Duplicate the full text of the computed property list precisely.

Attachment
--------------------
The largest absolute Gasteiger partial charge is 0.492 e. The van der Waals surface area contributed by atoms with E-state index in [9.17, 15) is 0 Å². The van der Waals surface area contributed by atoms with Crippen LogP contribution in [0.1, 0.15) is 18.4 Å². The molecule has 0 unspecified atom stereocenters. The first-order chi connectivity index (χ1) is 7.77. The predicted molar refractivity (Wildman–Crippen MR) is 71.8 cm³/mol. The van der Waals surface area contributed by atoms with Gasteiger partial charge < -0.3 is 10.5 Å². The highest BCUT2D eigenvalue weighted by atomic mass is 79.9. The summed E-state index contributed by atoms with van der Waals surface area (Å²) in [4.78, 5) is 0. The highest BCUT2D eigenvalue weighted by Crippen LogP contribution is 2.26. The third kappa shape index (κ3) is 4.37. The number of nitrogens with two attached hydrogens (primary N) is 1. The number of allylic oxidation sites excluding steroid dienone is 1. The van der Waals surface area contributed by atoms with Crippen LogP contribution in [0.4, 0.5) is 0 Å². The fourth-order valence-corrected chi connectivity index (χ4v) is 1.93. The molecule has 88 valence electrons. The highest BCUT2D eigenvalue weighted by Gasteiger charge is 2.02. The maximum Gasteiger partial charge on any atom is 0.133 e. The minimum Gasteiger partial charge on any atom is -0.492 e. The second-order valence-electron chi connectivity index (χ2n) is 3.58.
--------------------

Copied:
The largest absolute Gasteiger partial charge is 0.492 e. The van der Waals surface area contributed by atoms with E-state index in [9.17, 15) is 0 Å². The van der Waals surface area contributed by atoms with Crippen LogP contribution in [0.1, 0.15) is 18.4 Å². The molecule has 0 unspecified atom stereocenters. The first-order chi connectivity index (χ1) is 7.77. The predicted molar refractivity (Wildman–Crippen MR) is 71.8 cm³/mol. The van der Waals surface area contributed by atoms with Gasteiger partial charge < -0.3 is 10.5 Å². The highest BCUT2D eigenvalue weighted by atomic mass is 79.9. The summed E-state index contributed by atoms with van der Waals surface area (Å²) in [4.78, 5) is 0. The highest BCUT2D eigenvalue weighted by Crippen LogP contribution is 2.26. The third kappa shape index (κ3) is 4.37. The number of nitrogens with two attached hydrogens (primary N) is 1. The number of allylic oxidation sites excluding steroid dienone is 1. The van der Waals surface area contributed by atoms with Crippen LogP contribution in [0.4, 0.5) is 0 Å². The fourth-order valence-corrected chi connectivity index (χ4v) is 1.93. The molecule has 88 valence electrons. The highest BCUT2D eigenvalue weighted by Gasteiger charge is 2.02. The maximum Gasteiger partial charge on any atom is 0.133 e. The minimum Gasteiger partial charge on any atom is -0.492 e. The second-order valence-electron chi connectivity index (χ2n) is 3.58.